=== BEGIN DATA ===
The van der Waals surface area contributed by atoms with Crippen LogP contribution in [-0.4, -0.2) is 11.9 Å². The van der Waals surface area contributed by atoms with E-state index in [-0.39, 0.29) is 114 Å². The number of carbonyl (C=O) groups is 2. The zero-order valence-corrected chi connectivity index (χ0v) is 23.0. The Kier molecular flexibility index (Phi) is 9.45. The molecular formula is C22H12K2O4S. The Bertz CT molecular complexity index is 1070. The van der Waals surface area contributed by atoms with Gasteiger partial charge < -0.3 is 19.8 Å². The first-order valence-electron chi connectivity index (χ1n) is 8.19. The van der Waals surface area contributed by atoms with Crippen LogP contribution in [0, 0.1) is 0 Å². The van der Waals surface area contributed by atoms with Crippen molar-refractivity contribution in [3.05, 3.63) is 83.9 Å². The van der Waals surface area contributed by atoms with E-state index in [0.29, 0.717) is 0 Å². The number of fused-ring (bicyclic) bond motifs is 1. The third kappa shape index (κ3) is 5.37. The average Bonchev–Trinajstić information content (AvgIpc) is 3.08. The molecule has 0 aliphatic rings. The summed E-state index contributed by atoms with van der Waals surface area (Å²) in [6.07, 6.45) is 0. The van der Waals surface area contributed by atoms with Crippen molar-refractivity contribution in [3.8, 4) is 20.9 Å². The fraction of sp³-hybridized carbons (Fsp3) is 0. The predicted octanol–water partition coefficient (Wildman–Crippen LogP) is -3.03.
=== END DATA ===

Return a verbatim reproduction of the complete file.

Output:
The van der Waals surface area contributed by atoms with Crippen LogP contribution in [-0.4, -0.2) is 11.9 Å². The van der Waals surface area contributed by atoms with E-state index in [-0.39, 0.29) is 114 Å². The number of carbonyl (C=O) groups is 2. The zero-order valence-corrected chi connectivity index (χ0v) is 23.0. The Kier molecular flexibility index (Phi) is 9.45. The molecular formula is C22H12K2O4S. The Bertz CT molecular complexity index is 1070. The van der Waals surface area contributed by atoms with Gasteiger partial charge < -0.3 is 19.8 Å². The first-order valence-electron chi connectivity index (χ1n) is 8.19. The van der Waals surface area contributed by atoms with Crippen LogP contribution in [0, 0.1) is 0 Å². The van der Waals surface area contributed by atoms with Crippen molar-refractivity contribution in [3.05, 3.63) is 83.9 Å². The van der Waals surface area contributed by atoms with E-state index in [0.29, 0.717) is 0 Å². The number of fused-ring (bicyclic) bond motifs is 1. The third kappa shape index (κ3) is 5.37. The average Bonchev–Trinajstić information content (AvgIpc) is 3.08. The molecule has 0 aliphatic rings. The summed E-state index contributed by atoms with van der Waals surface area (Å²) in [6.07, 6.45) is 0. The van der Waals surface area contributed by atoms with Crippen molar-refractivity contribution in [3.8, 4) is 20.9 Å². The fraction of sp³-hybridized carbons (Fsp3) is 0. The predicted octanol–water partition coefficient (Wildman–Crippen LogP) is -3.03.